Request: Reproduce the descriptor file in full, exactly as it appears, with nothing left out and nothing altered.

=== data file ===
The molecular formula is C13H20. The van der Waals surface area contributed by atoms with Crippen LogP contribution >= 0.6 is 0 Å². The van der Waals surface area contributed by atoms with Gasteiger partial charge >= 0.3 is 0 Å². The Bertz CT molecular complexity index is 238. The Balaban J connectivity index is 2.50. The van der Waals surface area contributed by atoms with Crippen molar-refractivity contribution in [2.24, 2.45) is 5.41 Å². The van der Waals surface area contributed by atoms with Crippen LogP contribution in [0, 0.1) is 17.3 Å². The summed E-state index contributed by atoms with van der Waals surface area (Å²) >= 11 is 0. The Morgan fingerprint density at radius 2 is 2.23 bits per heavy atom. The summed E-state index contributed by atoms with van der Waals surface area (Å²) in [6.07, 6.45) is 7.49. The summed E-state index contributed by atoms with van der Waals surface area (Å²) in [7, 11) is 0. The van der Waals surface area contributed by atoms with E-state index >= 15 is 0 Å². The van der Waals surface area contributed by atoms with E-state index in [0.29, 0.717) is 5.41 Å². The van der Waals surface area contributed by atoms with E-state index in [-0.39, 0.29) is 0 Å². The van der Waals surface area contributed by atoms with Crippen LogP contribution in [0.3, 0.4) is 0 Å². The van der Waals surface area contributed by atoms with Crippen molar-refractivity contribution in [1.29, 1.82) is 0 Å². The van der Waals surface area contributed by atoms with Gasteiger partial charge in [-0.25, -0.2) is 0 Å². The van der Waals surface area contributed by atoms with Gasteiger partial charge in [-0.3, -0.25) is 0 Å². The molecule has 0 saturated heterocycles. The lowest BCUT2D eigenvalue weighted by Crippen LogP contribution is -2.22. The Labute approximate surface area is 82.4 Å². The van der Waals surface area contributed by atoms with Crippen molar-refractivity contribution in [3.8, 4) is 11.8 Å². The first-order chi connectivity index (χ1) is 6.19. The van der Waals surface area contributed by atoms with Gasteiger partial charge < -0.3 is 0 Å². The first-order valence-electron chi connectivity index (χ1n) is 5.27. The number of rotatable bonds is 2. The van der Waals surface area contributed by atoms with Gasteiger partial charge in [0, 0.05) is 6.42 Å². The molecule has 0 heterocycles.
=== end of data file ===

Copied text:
The molecular formula is C13H20. The van der Waals surface area contributed by atoms with Crippen LogP contribution >= 0.6 is 0 Å². The van der Waals surface area contributed by atoms with Gasteiger partial charge >= 0.3 is 0 Å². The Bertz CT molecular complexity index is 238. The Balaban J connectivity index is 2.50. The van der Waals surface area contributed by atoms with Crippen molar-refractivity contribution in [2.24, 2.45) is 5.41 Å². The van der Waals surface area contributed by atoms with Crippen LogP contribution in [0, 0.1) is 17.3 Å². The summed E-state index contributed by atoms with van der Waals surface area (Å²) >= 11 is 0. The Morgan fingerprint density at radius 2 is 2.23 bits per heavy atom. The summed E-state index contributed by atoms with van der Waals surface area (Å²) in [6.07, 6.45) is 7.49. The summed E-state index contributed by atoms with van der Waals surface area (Å²) in [7, 11) is 0. The van der Waals surface area contributed by atoms with E-state index >= 15 is 0 Å². The van der Waals surface area contributed by atoms with E-state index in [0.29, 0.717) is 5.41 Å². The van der Waals surface area contributed by atoms with E-state index in [-0.39, 0.29) is 0 Å². The van der Waals surface area contributed by atoms with Crippen LogP contribution in [0.3, 0.4) is 0 Å². The van der Waals surface area contributed by atoms with Crippen molar-refractivity contribution in [1.29, 1.82) is 0 Å². The van der Waals surface area contributed by atoms with Gasteiger partial charge in [-0.25, -0.2) is 0 Å². The van der Waals surface area contributed by atoms with Gasteiger partial charge in [-0.3, -0.25) is 0 Å². The molecule has 0 saturated heterocycles. The lowest BCUT2D eigenvalue weighted by Crippen LogP contribution is -2.22. The Labute approximate surface area is 82.4 Å². The van der Waals surface area contributed by atoms with Crippen molar-refractivity contribution in [3.8, 4) is 11.8 Å². The first-order chi connectivity index (χ1) is 6.19. The van der Waals surface area contributed by atoms with Gasteiger partial charge < -0.3 is 0 Å². The first-order valence-electron chi connectivity index (χ1n) is 5.27. The number of rotatable bonds is 2. The van der Waals surface area contributed by atoms with Gasteiger partial charge in [0, 0.05) is 6.42 Å². The molecule has 0 heterocycles.